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How to NOT look bad in Family Court.

Hey friend:


When my divorced or divorcing clients ask for my help with a co-parenting decision, they usually say something like. . .


"I don't know what to do, and I just don't want to do something that will make me look bad later."


I've been doing this for long enough that I know the exact words that each client should use when communicating with her ex.  And I would bet my house that, if a client says exactly what I tell her to say to her ex each and every time, then she will not "look bad" later in front of the judge in her case or anyone else.


But my clients cannot exactly borrow my brain every time they need to respond to an email or text from the ex.


Well, clients who are in my coaching program have unlimited email access to me, so they can certainly ask me to draft a response for them whenever they want me to.


But what if there was an even simpler way to make sure that you don't "look bad later"?


And I mean simple.  Not easy, but simple.


Simple as in 2 steps.


Here they are.


Step 1. Establish the floor and the ceiling of options.


Step 2.  Choose one of the options.


Let me explain.


Step 1.  When I say "establish the floor and the ceiling of options," I mean that you need to actually look at the terms of your active custody order, if you have one.


You would be surprised at how many of my clients want to skip this step.  Don't do that.  It's important.


Don't try to remember what the order says.  Don't imagine what the order says, and don't come to me later saying "I thought it said XYZ, but it actually says ABC."


Take out the piece of paper and actually look at it.  This is not hard.


The terms of this order will provide what I call the "floor" and the "ceiling."  Meaning, the order tells you what you are allowed to do, and what you're prohibited from doing.


As an example, the order says that your ex has the third week in July for exclusive summer vacation with the kids this year, and that your ex's vacation week will start at noon on the third Saturday of July and end at noon on the fourth Saturday of July.


So you have to release the children to him at noon on the third Saturday.  You're not legally authorized to withhold the children until 3pm.  He's not legally authorized to pick them up at 10am.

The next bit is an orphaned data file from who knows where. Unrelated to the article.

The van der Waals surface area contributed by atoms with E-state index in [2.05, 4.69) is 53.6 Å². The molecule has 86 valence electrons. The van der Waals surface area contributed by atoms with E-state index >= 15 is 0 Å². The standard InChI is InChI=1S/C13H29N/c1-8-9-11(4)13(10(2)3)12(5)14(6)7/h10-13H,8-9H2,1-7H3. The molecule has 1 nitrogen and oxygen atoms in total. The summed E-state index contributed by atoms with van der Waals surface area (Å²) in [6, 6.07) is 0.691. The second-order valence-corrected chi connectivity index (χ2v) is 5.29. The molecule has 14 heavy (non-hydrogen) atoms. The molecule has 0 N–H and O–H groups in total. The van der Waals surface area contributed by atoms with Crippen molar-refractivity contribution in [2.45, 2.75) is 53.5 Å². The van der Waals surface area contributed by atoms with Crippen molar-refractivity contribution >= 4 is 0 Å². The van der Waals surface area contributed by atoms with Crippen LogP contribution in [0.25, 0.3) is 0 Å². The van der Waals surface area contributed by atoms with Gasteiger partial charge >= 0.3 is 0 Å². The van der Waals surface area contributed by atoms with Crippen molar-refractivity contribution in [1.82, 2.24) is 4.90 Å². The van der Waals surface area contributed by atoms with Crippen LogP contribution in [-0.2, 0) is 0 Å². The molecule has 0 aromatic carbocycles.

That's your floor and your ceiling.  Again, simple.  Don't overthink it.


But there's a lot of room between the floor and the ceiling for you to "look bad," right?


This is where clients get stuck.


Step 2.  Choose.


So what about when the ex asks if you're willing to release the children the night before the vacation start time so that he can drive to the vacation destination in the evening when there will be less traffic?


You don't have to release them, but you can.


So how do you choose?


By checking the feeling that is driving the choice.


Yes, you read that correctly.  Pay attention to what you're feeling.


When my clients ask me this question, and I say, "well, what do you want to do?, they reply by telling me all of the reasons why they don't want to "be nice" to the ex based on something he did in the past, or how they don't want to be "taken advantage of."


So they want to say no to him, and the urge to say no is coming from a feeling like vengeful or angry.


So I tell them, "you don't need my permission to say 'no' to him."


Of course, my clients are usually not satisfied with that answer, because they know that something is off.  


My clients know they might "look bad" later, because the decision to withhold the children is coming from that negative feeling.  Human brains are super intuitive like that.


So step 2 is very simple.  If the action that you're taking -- which is to tell the ex that you will not agree to release the children early for vacation -- is coming from a negative feeling, then the odds are high that someone might interpret that action as "making you look bad."


If, on the other hand, the feeling is something like calm or confident, then you probably won't look bad later.


That's it.  Just check the feeling from which you would be making the choice.


I'm serious.  This works.  I've seen it thousands of times.


It really is that simple.  Of course, simple and easy are two very different things.


Because your brain will fight you for the other story, the one that drives the urge to "defend yourself."


But there's nothing to defend.  You can do whatever you want.


You don't need my permission to take action from anger, or from a desire to exact revenge, you are an adult human person with your own agency.


So check your feeling.  Be honest with yourself about what feeling your choice is coming from and make the choice.


And then own the choice.  You can't abdicate responsibility to me by asking me to choose for you, because I love you too much to let you do that.  And, seriously, why would you want to?


Take care, friends.  Talk to you soon. 


Janie Lanza Vowles -- Practicing Divorce Lawyer -- Certified Life Coach

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